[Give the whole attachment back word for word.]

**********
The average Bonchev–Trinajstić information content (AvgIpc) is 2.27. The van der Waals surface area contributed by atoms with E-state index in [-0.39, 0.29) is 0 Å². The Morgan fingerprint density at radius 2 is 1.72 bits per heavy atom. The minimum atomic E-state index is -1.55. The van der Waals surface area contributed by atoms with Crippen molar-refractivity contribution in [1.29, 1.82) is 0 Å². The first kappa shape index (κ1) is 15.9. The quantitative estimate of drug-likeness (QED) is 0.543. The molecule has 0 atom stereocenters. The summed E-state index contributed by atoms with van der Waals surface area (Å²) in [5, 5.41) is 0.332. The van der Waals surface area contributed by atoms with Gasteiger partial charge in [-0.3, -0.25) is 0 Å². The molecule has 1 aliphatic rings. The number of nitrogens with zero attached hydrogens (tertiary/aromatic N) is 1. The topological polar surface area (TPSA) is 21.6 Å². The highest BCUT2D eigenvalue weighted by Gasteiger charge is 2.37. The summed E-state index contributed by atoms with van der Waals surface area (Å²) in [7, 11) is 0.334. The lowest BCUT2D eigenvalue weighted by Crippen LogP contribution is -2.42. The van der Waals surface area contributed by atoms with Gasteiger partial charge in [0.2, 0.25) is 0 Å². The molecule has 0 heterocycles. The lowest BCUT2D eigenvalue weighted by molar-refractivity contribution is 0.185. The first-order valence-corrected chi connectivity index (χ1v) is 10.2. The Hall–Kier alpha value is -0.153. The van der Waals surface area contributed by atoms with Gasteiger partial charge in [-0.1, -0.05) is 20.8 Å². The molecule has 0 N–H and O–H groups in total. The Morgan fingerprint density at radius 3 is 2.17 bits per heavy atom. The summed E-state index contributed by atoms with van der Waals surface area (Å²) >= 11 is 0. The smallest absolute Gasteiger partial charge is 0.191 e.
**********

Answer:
The average Bonchev–Trinajstić information content (AvgIpc) is 2.27. The van der Waals surface area contributed by atoms with E-state index in [-0.39, 0.29) is 0 Å². The Morgan fingerprint density at radius 2 is 1.72 bits per heavy atom. The minimum atomic E-state index is -1.55. The van der Waals surface area contributed by atoms with Crippen molar-refractivity contribution in [1.29, 1.82) is 0 Å². The first kappa shape index (κ1) is 15.9. The quantitative estimate of drug-likeness (QED) is 0.543. The molecule has 0 atom stereocenters. The summed E-state index contributed by atoms with van der Waals surface area (Å²) in [5, 5.41) is 0.332. The van der Waals surface area contributed by atoms with Gasteiger partial charge in [-0.3, -0.25) is 0 Å². The molecule has 1 aliphatic rings. The number of nitrogens with zero attached hydrogens (tertiary/aromatic N) is 1. The topological polar surface area (TPSA) is 21.6 Å². The highest BCUT2D eigenvalue weighted by Gasteiger charge is 2.37. The summed E-state index contributed by atoms with van der Waals surface area (Å²) in [7, 11) is 0.334. The lowest BCUT2D eigenvalue weighted by Crippen LogP contribution is -2.42. The van der Waals surface area contributed by atoms with Gasteiger partial charge in [0.2, 0.25) is 0 Å². The molecule has 0 heterocycles. The lowest BCUT2D eigenvalue weighted by molar-refractivity contribution is 0.185. The first-order valence-corrected chi connectivity index (χ1v) is 10.2. The Hall–Kier alpha value is -0.153. The van der Waals surface area contributed by atoms with Gasteiger partial charge in [-0.1, -0.05) is 20.8 Å². The molecule has 0 N–H and O–H groups in total. The Morgan fingerprint density at radius 3 is 2.17 bits per heavy atom. The summed E-state index contributed by atoms with van der Waals surface area (Å²) >= 11 is 0. The smallest absolute Gasteiger partial charge is 0.191 e.